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Introducing Elsie Baderinwa

Why engineering?

My journey to study engineering at the University of Sheffield was quite a long one. While I can’t say that I have always wanted to study electrical and electronic engineering, maths and science have always been my favourite subjects and I have always done well in them.

At my secondary school in Nigeria, in your fourth year you choose what stream you want to go into i.e. science, art or commercial. Because of my love of maths and science, this choice was an easy one for me and I chose the science stream.
My love of maths coupled with my desire to know how things worked made engineering a top career choice for me. However, I also loved biology, anatomy and chemistry, so medicine was another serious option.

I found the numerous routes into engineering quite daunting, so I decided to keep my choices open by opting for biology as one of my A level subjects. Fortunately, after taking AS physics at college, I discovered that my dislike for physics had more to do with my secondary school physics teacher rather than the subject itself.

Also, the time I spent volunteering at a care home helped me see that medicine wouldn’t be the right fit for me, so I was confident in choosing an electrical and electronic engineering degree. Two years later I can sincerely say that I made the right decision!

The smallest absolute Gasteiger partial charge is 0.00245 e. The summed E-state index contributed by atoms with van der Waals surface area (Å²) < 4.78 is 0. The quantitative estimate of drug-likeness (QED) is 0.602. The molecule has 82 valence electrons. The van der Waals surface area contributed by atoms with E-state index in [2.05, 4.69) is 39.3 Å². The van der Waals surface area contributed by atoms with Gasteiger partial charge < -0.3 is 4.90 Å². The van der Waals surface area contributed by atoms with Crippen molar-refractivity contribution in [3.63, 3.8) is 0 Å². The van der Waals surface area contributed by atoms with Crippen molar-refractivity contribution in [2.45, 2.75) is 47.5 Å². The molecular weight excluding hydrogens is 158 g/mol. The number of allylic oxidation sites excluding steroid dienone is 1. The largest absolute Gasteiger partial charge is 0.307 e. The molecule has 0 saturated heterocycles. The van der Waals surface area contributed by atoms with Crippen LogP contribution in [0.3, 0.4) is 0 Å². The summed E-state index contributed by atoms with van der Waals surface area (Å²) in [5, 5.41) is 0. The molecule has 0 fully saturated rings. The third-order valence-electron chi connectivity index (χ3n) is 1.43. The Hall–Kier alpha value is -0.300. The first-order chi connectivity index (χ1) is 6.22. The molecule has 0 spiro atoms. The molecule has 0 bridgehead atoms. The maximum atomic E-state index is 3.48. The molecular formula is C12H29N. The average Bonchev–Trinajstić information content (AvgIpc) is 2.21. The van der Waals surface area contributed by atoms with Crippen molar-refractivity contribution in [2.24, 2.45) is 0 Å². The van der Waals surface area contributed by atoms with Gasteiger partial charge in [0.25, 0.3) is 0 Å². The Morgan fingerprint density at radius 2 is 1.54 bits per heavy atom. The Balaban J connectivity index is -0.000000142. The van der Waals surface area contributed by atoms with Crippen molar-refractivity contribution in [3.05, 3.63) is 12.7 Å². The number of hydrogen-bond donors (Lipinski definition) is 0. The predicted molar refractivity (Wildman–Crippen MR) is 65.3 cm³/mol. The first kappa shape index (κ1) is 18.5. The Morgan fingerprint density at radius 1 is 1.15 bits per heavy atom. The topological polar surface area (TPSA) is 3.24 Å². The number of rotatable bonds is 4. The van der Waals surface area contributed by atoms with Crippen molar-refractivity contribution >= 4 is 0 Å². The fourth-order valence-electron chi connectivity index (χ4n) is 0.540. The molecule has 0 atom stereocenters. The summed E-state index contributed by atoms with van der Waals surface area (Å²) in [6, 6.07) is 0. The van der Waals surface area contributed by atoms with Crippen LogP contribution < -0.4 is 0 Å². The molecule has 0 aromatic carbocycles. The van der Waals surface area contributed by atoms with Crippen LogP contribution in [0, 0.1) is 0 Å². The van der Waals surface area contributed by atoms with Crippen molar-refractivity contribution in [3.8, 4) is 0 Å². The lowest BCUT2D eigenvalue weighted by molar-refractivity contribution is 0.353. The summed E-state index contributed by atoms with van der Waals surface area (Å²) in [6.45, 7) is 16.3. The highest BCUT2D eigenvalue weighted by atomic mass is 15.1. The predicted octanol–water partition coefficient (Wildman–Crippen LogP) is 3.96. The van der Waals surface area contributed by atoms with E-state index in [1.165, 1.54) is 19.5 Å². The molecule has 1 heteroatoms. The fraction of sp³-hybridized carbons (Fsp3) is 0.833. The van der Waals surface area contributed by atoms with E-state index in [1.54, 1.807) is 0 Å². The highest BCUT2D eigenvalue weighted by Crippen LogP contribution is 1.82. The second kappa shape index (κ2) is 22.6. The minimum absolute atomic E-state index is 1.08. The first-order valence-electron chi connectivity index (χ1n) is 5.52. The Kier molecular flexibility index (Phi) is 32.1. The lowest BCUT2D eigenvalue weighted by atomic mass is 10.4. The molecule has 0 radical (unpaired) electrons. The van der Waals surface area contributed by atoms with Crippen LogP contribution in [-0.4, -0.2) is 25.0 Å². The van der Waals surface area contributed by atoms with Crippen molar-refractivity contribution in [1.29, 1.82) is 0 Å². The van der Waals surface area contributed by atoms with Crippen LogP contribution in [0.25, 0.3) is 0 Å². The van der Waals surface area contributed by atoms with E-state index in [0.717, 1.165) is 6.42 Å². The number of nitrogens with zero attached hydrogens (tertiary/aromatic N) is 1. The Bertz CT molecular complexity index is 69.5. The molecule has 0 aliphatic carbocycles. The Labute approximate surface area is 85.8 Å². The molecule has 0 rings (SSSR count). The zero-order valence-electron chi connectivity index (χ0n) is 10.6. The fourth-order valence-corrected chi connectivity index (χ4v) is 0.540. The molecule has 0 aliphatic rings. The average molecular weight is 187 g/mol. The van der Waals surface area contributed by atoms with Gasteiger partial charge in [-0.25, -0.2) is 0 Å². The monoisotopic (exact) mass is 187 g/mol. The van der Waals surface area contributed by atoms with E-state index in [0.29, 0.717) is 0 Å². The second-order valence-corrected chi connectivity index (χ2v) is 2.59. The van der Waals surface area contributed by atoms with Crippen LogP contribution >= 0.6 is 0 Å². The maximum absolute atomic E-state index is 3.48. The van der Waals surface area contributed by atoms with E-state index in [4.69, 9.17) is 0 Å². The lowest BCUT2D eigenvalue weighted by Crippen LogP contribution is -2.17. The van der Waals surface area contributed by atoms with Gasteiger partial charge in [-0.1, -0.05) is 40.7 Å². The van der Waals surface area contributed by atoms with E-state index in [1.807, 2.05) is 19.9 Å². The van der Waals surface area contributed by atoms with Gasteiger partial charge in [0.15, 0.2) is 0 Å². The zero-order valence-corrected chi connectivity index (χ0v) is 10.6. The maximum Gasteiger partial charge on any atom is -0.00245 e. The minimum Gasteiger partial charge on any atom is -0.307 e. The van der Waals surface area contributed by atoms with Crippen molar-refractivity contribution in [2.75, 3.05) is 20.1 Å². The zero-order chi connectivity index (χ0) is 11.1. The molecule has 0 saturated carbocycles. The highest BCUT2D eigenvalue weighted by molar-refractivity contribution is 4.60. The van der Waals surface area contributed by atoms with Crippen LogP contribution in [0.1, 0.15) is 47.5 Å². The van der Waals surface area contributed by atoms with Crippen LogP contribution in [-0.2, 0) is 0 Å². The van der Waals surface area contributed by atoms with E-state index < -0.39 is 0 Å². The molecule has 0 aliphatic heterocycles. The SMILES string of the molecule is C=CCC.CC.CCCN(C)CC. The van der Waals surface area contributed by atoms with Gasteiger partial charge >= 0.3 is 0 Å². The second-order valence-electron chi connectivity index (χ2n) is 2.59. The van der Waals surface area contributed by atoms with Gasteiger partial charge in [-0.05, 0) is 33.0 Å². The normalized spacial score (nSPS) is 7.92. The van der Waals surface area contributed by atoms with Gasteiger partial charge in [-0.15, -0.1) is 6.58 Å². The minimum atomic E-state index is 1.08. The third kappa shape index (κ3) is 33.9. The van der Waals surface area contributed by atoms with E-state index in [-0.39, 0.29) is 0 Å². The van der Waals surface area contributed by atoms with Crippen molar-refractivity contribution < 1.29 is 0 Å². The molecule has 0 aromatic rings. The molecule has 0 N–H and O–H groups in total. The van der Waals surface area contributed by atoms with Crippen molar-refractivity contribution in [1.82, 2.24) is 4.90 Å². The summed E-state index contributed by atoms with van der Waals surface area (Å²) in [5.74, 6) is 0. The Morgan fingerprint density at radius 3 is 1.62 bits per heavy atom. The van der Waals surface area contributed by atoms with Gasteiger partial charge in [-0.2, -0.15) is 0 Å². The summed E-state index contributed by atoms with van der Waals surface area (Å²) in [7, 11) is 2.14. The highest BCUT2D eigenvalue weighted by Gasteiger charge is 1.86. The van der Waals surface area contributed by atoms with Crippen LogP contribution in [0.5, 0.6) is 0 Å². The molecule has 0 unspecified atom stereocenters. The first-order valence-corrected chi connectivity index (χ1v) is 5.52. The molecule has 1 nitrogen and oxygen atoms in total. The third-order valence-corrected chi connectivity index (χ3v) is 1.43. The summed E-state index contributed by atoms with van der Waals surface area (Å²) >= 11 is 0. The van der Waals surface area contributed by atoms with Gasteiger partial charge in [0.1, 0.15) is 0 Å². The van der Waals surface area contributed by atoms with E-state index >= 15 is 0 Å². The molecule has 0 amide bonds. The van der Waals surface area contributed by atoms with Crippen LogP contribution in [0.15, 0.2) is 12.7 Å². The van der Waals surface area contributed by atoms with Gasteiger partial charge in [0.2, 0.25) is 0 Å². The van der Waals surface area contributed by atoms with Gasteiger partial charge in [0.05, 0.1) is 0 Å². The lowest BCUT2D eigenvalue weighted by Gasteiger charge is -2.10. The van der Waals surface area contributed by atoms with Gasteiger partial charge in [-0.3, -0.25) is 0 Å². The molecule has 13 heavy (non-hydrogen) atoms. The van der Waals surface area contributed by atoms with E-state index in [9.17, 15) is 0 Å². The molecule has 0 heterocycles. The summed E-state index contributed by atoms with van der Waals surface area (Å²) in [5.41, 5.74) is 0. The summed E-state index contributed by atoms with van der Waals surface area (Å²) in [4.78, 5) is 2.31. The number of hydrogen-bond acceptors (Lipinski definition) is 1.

My first year university experience

I was understandably excited and anxious about going to university. I was excited to begin the new phase of my life because university felt like the culmination of my years of schooling but I was nervous because once again, I would be alone in a completely new city.

I was also nervous about starting my course because I felt I wouldn’t be as prepared for it as most students since I had been yo-yoing between engineering and medicine. As a result of this, I was extremely reluctant to join any societies because I wanted to focus on getting good grades. I was however the first year course representative and faculty representative, which was really nice.

It turned out that not having previous electronic experience was a good thing. It meant that everything I was taught was completely new to me, which was so exciting. So my first year was all about discovering electrical and electronic engineering and I loved it!

Admittedly, there were moments of frustration and the course requires an extreme amount of work, but it was definitely worth it. My favourite thing about my first year was the FYGER challenge (first year great egg race), where we worked in teams of five to build remote controlled toy cars. The teams then pitted their cars against each other to try to collect a ping-pong ball. My team won the first round but sadly lost the second, so we did not win, but even so it was an amazing experience!

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